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Maria Mckavanagh

COO, Verv

 

And - Electrical engineer

What drives me to keep going is making a real, positive impact on society through technology.

What do you do?

A COO is responsible for running the operations of a business (things like supply chain, HR etc) and generally making everything you touch more efficient. The nature of the role can depend on the size of the company and the skillset of the CEO however. In a start-up environment the COO and CEO work closely together and therefore tend to have complimentary skillsets. At Verv, our CEO is very strong in innovation, coming up with future products and setting the vision then I try and make it happen! 

Why did you choose this field?

"I've always been careful never to waste an opportunity and grafted as hard as possible."

I studied electrical engineering simply because it allowed me to put off my life choices for longer! At the age of 18 it is very difficult to decide on a future path and so I wanted to keep my options open. Being strong in maths and physics at school meant I knew I wanted to do something mathematical, and I also wanted to fulfil my potential in terms of how much money I could earn. I therefore looked at becoming an actuary (my best friend did this - she loves it!) and accountancy however advice from a family friend changed my path dramatically. He told me "if you're good at maths, study engineering, and make it electrical/electronic because everything will be electric soon".

 

This was an awesome decision as I fell in love with engineering, loved coding and being one of the only girls, I learned resilience very early on. Since university I’ve been a consultant in the telecoms sector, an applications engineer, I then moved into a more commercial engineering role before being hired as COO of Verv.

I had no lightbulb moments along the way. Being a Catholic from Northern Ireland means that if I’d been born 30 years earlier I would not have had opportunities like university so I’ve always been careful never to waste an opportunity and I’ve grafted as hard as possible and then opportunities tend to present themselves.

What do you look at and think, "I wish younger me would have known this was possible"?

This year I gave one of the keynote presentations at WIRED Smarted in London. Presenting was something that I had real fear of doing - I’ve been physically sick, cried and just bailed before so many presentations when I was younger. I decided to face this fear by getting a job where I knew I would have to present all the time so I knew I’d have to conquer the fear or get fired. Luckily I joined a really supportive company who gave me the training to get through it. I still get really nervous sometimes but the high I get once the nerves have passed makes days when I am presenting the best days at work.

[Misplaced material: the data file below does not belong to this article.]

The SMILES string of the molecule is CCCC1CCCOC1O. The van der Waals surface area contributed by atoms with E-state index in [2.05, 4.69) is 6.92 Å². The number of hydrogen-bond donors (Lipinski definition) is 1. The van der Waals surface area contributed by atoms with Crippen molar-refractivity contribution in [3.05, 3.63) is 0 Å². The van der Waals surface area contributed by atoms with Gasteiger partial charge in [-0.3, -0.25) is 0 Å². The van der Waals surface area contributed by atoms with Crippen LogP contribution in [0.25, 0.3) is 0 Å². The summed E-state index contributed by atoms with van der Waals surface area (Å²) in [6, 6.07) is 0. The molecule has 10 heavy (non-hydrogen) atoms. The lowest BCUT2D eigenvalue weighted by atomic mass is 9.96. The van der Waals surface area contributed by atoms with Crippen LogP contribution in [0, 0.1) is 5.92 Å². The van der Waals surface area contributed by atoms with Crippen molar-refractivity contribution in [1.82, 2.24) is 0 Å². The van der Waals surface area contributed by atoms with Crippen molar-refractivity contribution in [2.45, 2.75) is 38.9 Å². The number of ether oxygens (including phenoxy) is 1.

Why do you love working in STEM?

I am deeply passionate about using technology to solve real world problems - right now that happens to be problems in the energy sector and climate change but in the future who knows what it will be! I also really like managing / coaching people who are in really technical roles - I learn so much from them about technology and I like to think I help them with their personal development.

Best advice for the next generation

I will answer this question specifically about engineering as that is my field. Being an engineer involves solving problems every day. This means you get a huge level of satisfaction from the role and really feel like you are making a difference. You can go into so many different fields - energy, healthcare, finance as the skillset is so transferable. 

Real life heroes

Peter Green who was my third year project tutor at university and Danielle George MBE who, along with Peter, supervised my masters project. I really struggled with anxiety at university and Peter went out of his way to ensure I had a fair chance to do well e.g. arranging for a private room to sit my exams in so I wasn’t worried about having a panic attack in front of everyone. His lectures were the best I attended and he made the most complex things easier to understand - the way he taught has been a great inspiration for the way I try to explain things like Machine Learning and Blockchain in a way that anyone can understand. Danielle was the only female lecturer I had at university and definitely got a hard time for it. Having someone I could talk to who I felt really understood was so helpful - oh and she casually knocked out a PhD in three years, became one of the youngest professors at Manchester University and gave the Royal Institute Christmas lectures when she was 8 months pregnant! You may have also seen her on TV. Talk about inspirational!